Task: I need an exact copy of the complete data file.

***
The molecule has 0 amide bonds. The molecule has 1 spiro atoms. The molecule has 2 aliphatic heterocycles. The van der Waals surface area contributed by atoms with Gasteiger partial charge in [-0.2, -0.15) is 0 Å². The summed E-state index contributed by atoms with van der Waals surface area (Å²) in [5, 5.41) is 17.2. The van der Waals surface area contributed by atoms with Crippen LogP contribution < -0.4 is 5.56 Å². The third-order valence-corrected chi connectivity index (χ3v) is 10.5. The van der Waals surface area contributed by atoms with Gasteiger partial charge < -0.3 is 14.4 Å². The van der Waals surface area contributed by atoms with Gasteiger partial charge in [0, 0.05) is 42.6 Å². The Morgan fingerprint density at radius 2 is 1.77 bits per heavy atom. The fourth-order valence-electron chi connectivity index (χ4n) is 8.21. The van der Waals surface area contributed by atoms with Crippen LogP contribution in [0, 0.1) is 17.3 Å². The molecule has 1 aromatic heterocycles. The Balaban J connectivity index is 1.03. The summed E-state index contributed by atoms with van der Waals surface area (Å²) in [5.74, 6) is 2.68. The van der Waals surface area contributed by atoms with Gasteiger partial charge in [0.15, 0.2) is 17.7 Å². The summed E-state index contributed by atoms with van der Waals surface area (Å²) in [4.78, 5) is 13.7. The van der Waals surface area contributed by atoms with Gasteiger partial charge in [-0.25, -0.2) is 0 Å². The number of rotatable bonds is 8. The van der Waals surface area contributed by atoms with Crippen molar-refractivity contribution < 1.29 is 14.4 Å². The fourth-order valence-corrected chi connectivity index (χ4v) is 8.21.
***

The molecule has 0 amide bonds. The molecule has 1 spiro atoms. The molecule has 2 aliphatic heterocycles. The van der Waals surface area contributed by atoms with Gasteiger partial charge in [-0.2, -0.15) is 0 Å². The summed E-state index contributed by atoms with van der Waals surface area (Å²) in [5, 5.41) is 17.2. The van der Waals surface area contributed by atoms with Crippen LogP contribution < -0.4 is 5.56 Å². The third-order valence-corrected chi connectivity index (χ3v) is 10.5. The van der Waals surface area contributed by atoms with Gasteiger partial charge < -0.3 is 14.4 Å². The van der Waals surface area contributed by atoms with Gasteiger partial charge in [0, 0.05) is 42.6 Å². The Morgan fingerprint density at radius 2 is 1.77 bits per heavy atom. The fourth-order valence-electron chi connectivity index (χ4n) is 8.21. The van der Waals surface area contributed by atoms with Crippen LogP contribution in [0, 0.1) is 17.3 Å². The molecule has 1 aromatic heterocycles. The Balaban J connectivity index is 1.03. The summed E-state index contributed by atoms with van der Waals surface area (Å²) in [5.74, 6) is 2.68. The van der Waals surface area contributed by atoms with Gasteiger partial charge in [0.15, 0.2) is 17.7 Å². The summed E-state index contributed by atoms with van der Waals surface area (Å²) in [4.78, 5) is 13.7. The van der Waals surface area contributed by atoms with Gasteiger partial charge in [-0.25, -0.2) is 0 Å². The number of rotatable bonds is 8. The van der Waals surface area contributed by atoms with Crippen molar-refractivity contribution < 1.29 is 14.4 Å². The fourth-order valence-corrected chi connectivity index (χ4v) is 8.21.